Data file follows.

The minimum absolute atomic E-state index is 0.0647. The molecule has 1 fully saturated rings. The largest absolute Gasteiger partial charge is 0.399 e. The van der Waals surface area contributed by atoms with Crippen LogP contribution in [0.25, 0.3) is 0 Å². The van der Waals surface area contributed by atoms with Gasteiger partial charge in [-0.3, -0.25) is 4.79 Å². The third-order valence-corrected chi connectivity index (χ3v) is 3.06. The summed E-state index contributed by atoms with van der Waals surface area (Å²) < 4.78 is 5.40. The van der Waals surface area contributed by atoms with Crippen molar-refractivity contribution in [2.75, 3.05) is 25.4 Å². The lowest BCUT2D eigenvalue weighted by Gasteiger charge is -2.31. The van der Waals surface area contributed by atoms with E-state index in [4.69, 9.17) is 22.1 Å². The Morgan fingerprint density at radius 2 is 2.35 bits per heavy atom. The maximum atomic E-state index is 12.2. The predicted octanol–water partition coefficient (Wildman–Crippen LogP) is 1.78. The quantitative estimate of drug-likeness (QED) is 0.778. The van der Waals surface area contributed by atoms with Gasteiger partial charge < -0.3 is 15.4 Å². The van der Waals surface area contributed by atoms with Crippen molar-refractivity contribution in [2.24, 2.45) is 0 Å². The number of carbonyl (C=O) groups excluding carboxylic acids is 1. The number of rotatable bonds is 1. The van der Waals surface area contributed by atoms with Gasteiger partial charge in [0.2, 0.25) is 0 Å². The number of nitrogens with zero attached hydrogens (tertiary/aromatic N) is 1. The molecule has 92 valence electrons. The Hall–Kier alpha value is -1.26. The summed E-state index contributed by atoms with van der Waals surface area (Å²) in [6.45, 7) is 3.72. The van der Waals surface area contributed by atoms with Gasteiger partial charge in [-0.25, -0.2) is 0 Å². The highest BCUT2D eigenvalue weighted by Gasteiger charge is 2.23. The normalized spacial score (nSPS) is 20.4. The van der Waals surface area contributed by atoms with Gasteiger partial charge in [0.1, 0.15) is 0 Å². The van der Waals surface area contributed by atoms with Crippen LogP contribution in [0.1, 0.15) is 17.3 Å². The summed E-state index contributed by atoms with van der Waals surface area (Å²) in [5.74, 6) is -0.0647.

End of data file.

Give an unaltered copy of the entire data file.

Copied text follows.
The minimum absolute atomic E-state index is 0.0647. The molecule has 1 fully saturated rings. The largest absolute Gasteiger partial charge is 0.399 e. The van der Waals surface area contributed by atoms with Crippen LogP contribution in [0.25, 0.3) is 0 Å². The van der Waals surface area contributed by atoms with Gasteiger partial charge in [-0.3, -0.25) is 4.79 Å². The third-order valence-corrected chi connectivity index (χ3v) is 3.06. The summed E-state index contributed by atoms with van der Waals surface area (Å²) < 4.78 is 5.40. The van der Waals surface area contributed by atoms with Crippen molar-refractivity contribution in [2.75, 3.05) is 25.4 Å². The lowest BCUT2D eigenvalue weighted by Gasteiger charge is -2.31. The van der Waals surface area contributed by atoms with E-state index in [4.69, 9.17) is 22.1 Å². The Morgan fingerprint density at radius 2 is 2.35 bits per heavy atom. The maximum atomic E-state index is 12.2. The predicted octanol–water partition coefficient (Wildman–Crippen LogP) is 1.78. The quantitative estimate of drug-likeness (QED) is 0.778. The van der Waals surface area contributed by atoms with Gasteiger partial charge < -0.3 is 15.4 Å². The van der Waals surface area contributed by atoms with Crippen molar-refractivity contribution in [2.24, 2.45) is 0 Å². The number of carbonyl (C=O) groups excluding carboxylic acids is 1. The number of rotatable bonds is 1. The van der Waals surface area contributed by atoms with Gasteiger partial charge in [0.2, 0.25) is 0 Å². The number of nitrogens with zero attached hydrogens (tertiary/aromatic N) is 1. The molecule has 92 valence electrons. The Hall–Kier alpha value is -1.26. The summed E-state index contributed by atoms with van der Waals surface area (Å²) in [6.45, 7) is 3.72. The van der Waals surface area contributed by atoms with Gasteiger partial charge in [-0.25, -0.2) is 0 Å². The highest BCUT2D eigenvalue weighted by Gasteiger charge is 2.23. The normalized spacial score (nSPS) is 20.4. The van der Waals surface area contributed by atoms with Gasteiger partial charge in [0.1, 0.15) is 0 Å². The van der Waals surface area contributed by atoms with Crippen LogP contribution in [0.1, 0.15) is 17.3 Å². The summed E-state index contributed by atoms with van der Waals surface area (Å²) in [5.74, 6) is -0.0647.